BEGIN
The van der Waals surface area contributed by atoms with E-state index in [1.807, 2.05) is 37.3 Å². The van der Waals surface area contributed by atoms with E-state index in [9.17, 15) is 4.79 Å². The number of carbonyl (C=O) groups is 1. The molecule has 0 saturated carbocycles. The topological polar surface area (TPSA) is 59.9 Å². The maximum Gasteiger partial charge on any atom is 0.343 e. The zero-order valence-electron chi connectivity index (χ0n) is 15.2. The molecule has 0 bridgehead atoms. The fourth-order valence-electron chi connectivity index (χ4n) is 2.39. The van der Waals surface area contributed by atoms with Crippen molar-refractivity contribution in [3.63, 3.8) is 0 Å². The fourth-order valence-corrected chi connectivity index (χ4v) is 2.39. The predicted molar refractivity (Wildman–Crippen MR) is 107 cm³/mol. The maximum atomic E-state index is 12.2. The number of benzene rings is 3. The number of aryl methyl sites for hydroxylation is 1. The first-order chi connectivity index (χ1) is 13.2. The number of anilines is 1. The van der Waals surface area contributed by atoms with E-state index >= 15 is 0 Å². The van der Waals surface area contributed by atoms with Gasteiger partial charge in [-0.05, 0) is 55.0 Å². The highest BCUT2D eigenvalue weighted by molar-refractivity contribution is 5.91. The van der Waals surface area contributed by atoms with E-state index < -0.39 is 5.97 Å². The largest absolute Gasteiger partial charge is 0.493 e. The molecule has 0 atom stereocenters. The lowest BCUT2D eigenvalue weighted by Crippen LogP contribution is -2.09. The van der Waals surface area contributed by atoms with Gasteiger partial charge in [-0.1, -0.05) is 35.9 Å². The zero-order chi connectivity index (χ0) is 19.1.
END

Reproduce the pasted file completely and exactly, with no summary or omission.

The van der Waals surface area contributed by atoms with E-state index in [1.807, 2.05) is 37.3 Å². The van der Waals surface area contributed by atoms with E-state index in [9.17, 15) is 4.79 Å². The number of carbonyl (C=O) groups is 1. The molecule has 0 saturated carbocycles. The topological polar surface area (TPSA) is 59.9 Å². The maximum Gasteiger partial charge on any atom is 0.343 e. The zero-order valence-electron chi connectivity index (χ0n) is 15.2. The molecule has 0 bridgehead atoms. The fourth-order valence-electron chi connectivity index (χ4n) is 2.39. The van der Waals surface area contributed by atoms with Crippen molar-refractivity contribution in [3.63, 3.8) is 0 Å². The fourth-order valence-corrected chi connectivity index (χ4v) is 2.39. The predicted molar refractivity (Wildman–Crippen MR) is 107 cm³/mol. The maximum atomic E-state index is 12.2. The number of benzene rings is 3. The number of aryl methyl sites for hydroxylation is 1. The first-order chi connectivity index (χ1) is 13.2. The number of anilines is 1. The van der Waals surface area contributed by atoms with E-state index >= 15 is 0 Å². The van der Waals surface area contributed by atoms with Gasteiger partial charge in [-0.05, 0) is 55.0 Å². The highest BCUT2D eigenvalue weighted by molar-refractivity contribution is 5.91. The van der Waals surface area contributed by atoms with E-state index < -0.39 is 5.97 Å². The largest absolute Gasteiger partial charge is 0.493 e. The molecule has 0 atom stereocenters. The lowest BCUT2D eigenvalue weighted by Crippen LogP contribution is -2.09. The van der Waals surface area contributed by atoms with Gasteiger partial charge in [-0.1, -0.05) is 35.9 Å². The zero-order chi connectivity index (χ0) is 19.1.